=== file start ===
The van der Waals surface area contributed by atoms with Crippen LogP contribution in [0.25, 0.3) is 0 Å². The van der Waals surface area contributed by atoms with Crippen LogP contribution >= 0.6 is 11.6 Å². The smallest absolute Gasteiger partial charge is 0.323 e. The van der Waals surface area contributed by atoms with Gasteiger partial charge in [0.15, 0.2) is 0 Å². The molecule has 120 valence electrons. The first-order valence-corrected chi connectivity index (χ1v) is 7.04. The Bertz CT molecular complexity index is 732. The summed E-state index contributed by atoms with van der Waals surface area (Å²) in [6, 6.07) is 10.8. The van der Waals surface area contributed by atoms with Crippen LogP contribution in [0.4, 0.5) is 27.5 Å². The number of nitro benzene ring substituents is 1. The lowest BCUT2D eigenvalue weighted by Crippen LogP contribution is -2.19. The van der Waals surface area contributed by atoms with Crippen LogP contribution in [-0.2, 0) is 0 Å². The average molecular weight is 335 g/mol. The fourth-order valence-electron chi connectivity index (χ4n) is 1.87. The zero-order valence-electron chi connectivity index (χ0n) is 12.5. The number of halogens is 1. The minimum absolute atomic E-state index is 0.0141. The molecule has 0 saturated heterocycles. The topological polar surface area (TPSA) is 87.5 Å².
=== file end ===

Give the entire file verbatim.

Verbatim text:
The van der Waals surface area contributed by atoms with Crippen LogP contribution in [0.25, 0.3) is 0 Å². The van der Waals surface area contributed by atoms with Crippen LogP contribution >= 0.6 is 11.6 Å². The smallest absolute Gasteiger partial charge is 0.323 e. The van der Waals surface area contributed by atoms with Gasteiger partial charge in [0.15, 0.2) is 0 Å². The molecule has 120 valence electrons. The first-order valence-corrected chi connectivity index (χ1v) is 7.04. The Bertz CT molecular complexity index is 732. The summed E-state index contributed by atoms with van der Waals surface area (Å²) in [6, 6.07) is 10.8. The van der Waals surface area contributed by atoms with Crippen LogP contribution in [0.4, 0.5) is 27.5 Å². The number of nitro benzene ring substituents is 1. The lowest BCUT2D eigenvalue weighted by Crippen LogP contribution is -2.19. The van der Waals surface area contributed by atoms with Crippen LogP contribution in [-0.2, 0) is 0 Å². The average molecular weight is 335 g/mol. The fourth-order valence-electron chi connectivity index (χ4n) is 1.87. The zero-order valence-electron chi connectivity index (χ0n) is 12.5. The number of halogens is 1. The minimum absolute atomic E-state index is 0.0141. The molecule has 0 saturated heterocycles. The topological polar surface area (TPSA) is 87.5 Å².